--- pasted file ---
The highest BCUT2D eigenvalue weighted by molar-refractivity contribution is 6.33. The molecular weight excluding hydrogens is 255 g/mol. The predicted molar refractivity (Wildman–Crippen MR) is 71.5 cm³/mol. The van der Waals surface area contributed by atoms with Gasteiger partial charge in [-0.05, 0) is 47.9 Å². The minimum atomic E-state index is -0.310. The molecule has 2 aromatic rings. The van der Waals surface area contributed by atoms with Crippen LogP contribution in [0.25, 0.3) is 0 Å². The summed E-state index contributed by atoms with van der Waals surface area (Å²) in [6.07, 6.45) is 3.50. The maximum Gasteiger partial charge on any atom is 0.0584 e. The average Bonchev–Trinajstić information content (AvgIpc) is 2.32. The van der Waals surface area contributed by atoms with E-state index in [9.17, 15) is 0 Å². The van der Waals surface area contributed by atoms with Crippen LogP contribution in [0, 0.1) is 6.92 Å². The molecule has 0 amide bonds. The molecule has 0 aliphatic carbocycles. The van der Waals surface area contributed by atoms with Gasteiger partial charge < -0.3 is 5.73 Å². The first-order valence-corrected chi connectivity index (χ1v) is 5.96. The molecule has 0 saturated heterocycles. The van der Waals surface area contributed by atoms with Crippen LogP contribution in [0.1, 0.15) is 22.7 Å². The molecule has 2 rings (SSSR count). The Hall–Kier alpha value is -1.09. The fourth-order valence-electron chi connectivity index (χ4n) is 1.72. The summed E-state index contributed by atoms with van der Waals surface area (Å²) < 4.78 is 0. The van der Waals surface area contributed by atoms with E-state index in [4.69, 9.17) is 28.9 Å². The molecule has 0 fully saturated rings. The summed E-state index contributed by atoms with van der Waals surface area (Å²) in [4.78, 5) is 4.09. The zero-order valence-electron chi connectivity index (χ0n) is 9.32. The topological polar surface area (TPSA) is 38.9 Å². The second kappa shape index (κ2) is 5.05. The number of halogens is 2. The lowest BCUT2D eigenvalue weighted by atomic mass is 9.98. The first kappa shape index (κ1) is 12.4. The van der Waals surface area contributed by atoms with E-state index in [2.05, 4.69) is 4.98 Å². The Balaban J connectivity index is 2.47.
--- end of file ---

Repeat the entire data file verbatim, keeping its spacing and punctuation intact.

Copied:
The highest BCUT2D eigenvalue weighted by molar-refractivity contribution is 6.33. The molecular weight excluding hydrogens is 255 g/mol. The predicted molar refractivity (Wildman–Crippen MR) is 71.5 cm³/mol. The van der Waals surface area contributed by atoms with Gasteiger partial charge in [-0.05, 0) is 47.9 Å². The minimum atomic E-state index is -0.310. The molecule has 2 aromatic rings. The van der Waals surface area contributed by atoms with Crippen LogP contribution in [0.25, 0.3) is 0 Å². The summed E-state index contributed by atoms with van der Waals surface area (Å²) in [6.07, 6.45) is 3.50. The maximum Gasteiger partial charge on any atom is 0.0584 e. The average Bonchev–Trinajstić information content (AvgIpc) is 2.32. The van der Waals surface area contributed by atoms with E-state index in [9.17, 15) is 0 Å². The van der Waals surface area contributed by atoms with Crippen LogP contribution in [0, 0.1) is 6.92 Å². The molecule has 0 amide bonds. The molecule has 0 aliphatic carbocycles. The van der Waals surface area contributed by atoms with Gasteiger partial charge < -0.3 is 5.73 Å². The first-order valence-corrected chi connectivity index (χ1v) is 5.96. The molecule has 0 saturated heterocycles. The van der Waals surface area contributed by atoms with Crippen LogP contribution in [0.1, 0.15) is 22.7 Å². The molecule has 2 rings (SSSR count). The Hall–Kier alpha value is -1.09. The fourth-order valence-electron chi connectivity index (χ4n) is 1.72. The summed E-state index contributed by atoms with van der Waals surface area (Å²) < 4.78 is 0. The van der Waals surface area contributed by atoms with E-state index in [4.69, 9.17) is 28.9 Å². The molecule has 0 fully saturated rings. The summed E-state index contributed by atoms with van der Waals surface area (Å²) in [4.78, 5) is 4.09. The zero-order valence-electron chi connectivity index (χ0n) is 9.32. The topological polar surface area (TPSA) is 38.9 Å². The second kappa shape index (κ2) is 5.05. The number of halogens is 2. The lowest BCUT2D eigenvalue weighted by atomic mass is 9.98. The first kappa shape index (κ1) is 12.4. The van der Waals surface area contributed by atoms with E-state index in [2.05, 4.69) is 4.98 Å². The Balaban J connectivity index is 2.47.